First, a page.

Michael Moore is back. The self-styled guerilla documentary maker has declared war on capitalism, branding it “inherently evil” and seeks to discredit everything and everyone within sight who has profited from a system.
Taking his traveling circus on the road, Michael Moore reminds us how for decades, ordinary people were promised a piece of heaven on earth if they worked hard and do everything that the powers that be told them to. For years everything went smoothly, until big business got a hold of the agenda, tore it up and said, “We want an open checkbook and a license to write the rules that suit us.”
Presenting images where the American public is clever through times of prosperity, war, unemployment and every other disaster in between, Michael Moore’s aim is to track down and return the $700 billion lost during the 2008 financial meltdown. He blames the corporate greed and their pals in Washington, D.C. who let it happen over the years, and armed with his camera crew, he wants immediate answers, even though the likelihood of getting them is pretty slim.
Throughout the course of the documentary, we are introduced to people who have lost their homes, jobs, life savings, and loved ones. Moore has a knack of taking complex issues and then rephrasing them into everyday English, albeit with an obvious bias. For Moore, catching the culprits unaware is his strength, part of the relentless quest to get answers on behalf of the American people. The one problem with this approach is that he cannot seem to gel the issues together, giving the impression that in Capitalism, he has bitten off more than he can chew.
The film is not without its moments. Witness Moore’s grilling of a Wall Street employee who requires several attempts to explain what a derivative is. Moore ends up defining it as a bet made in an insane casino (his description of the New York Stock Exchange). His introduction of other terms such as dead peasant insurance, the term used by banks when cashing in a life insurance policy taken out on a recently deceased individual, and condo vultures, real estate agents who profit from selling apartments well below value, after they have been vacated by people who could not afford the mortgage payments. His inclusion of President Franklin Roosevelt’s radio speech to the people and funeral procession, along with the accompanying narration, shows that when he wants to, Moore can add a dignified touch in demonstrating how democracy and capitalism should go hand in hand.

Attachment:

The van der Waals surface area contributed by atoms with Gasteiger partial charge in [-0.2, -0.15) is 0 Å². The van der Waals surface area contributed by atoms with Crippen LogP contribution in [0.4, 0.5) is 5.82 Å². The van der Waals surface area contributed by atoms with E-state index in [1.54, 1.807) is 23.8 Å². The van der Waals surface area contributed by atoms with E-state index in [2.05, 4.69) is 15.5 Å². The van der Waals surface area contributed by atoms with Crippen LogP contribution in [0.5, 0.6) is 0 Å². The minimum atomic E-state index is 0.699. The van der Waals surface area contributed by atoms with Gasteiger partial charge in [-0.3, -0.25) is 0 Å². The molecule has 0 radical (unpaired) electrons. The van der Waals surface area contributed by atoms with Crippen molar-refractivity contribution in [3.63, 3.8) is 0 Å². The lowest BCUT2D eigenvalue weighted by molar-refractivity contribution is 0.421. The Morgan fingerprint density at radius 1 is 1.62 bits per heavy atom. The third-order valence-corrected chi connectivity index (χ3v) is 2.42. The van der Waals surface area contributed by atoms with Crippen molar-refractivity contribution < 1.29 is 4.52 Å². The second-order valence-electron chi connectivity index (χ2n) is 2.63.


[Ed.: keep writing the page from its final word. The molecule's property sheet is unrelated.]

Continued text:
As expected, Michael Moore’s documentary follows its usual template of pulling off an outlandish stunt, something which takes the focus off the seriousness of the issue. It’s a case of here we go again. His “financial coup d’etat”, where Moore appears outside the headquarters of Goldman Sachs armed with a megaphone, sacks of money bags and a promise to return the $700 billion, is capable of being pulled off by college pranksters. Hilarious viewing it may be, but at what price? Even a police officer protecting the headquarters of Goldman Sachs seems genuinely embarrassed when Michael Moore tries to barge past in an attempt to make a citizen’s arrest of a CEO. This slapstick journalism is almost an indictment of the serious issue he is attempting to address.
Michael Moore touches on the right issues, but cannot seem to deliver the knockout blow. This film will most appeal to the political left, and he will probably not lose any admirers over it. If anything, his popularity may even surge because of his tenacity to keep getting under the skin of those who hate him. But even though his reputation as a renegade film maker will still be intact regardless of the success or failure of Capitalism: A Love Story at the box office, at two hours, it lacks the impact that is so desperately required for something of this magnitude.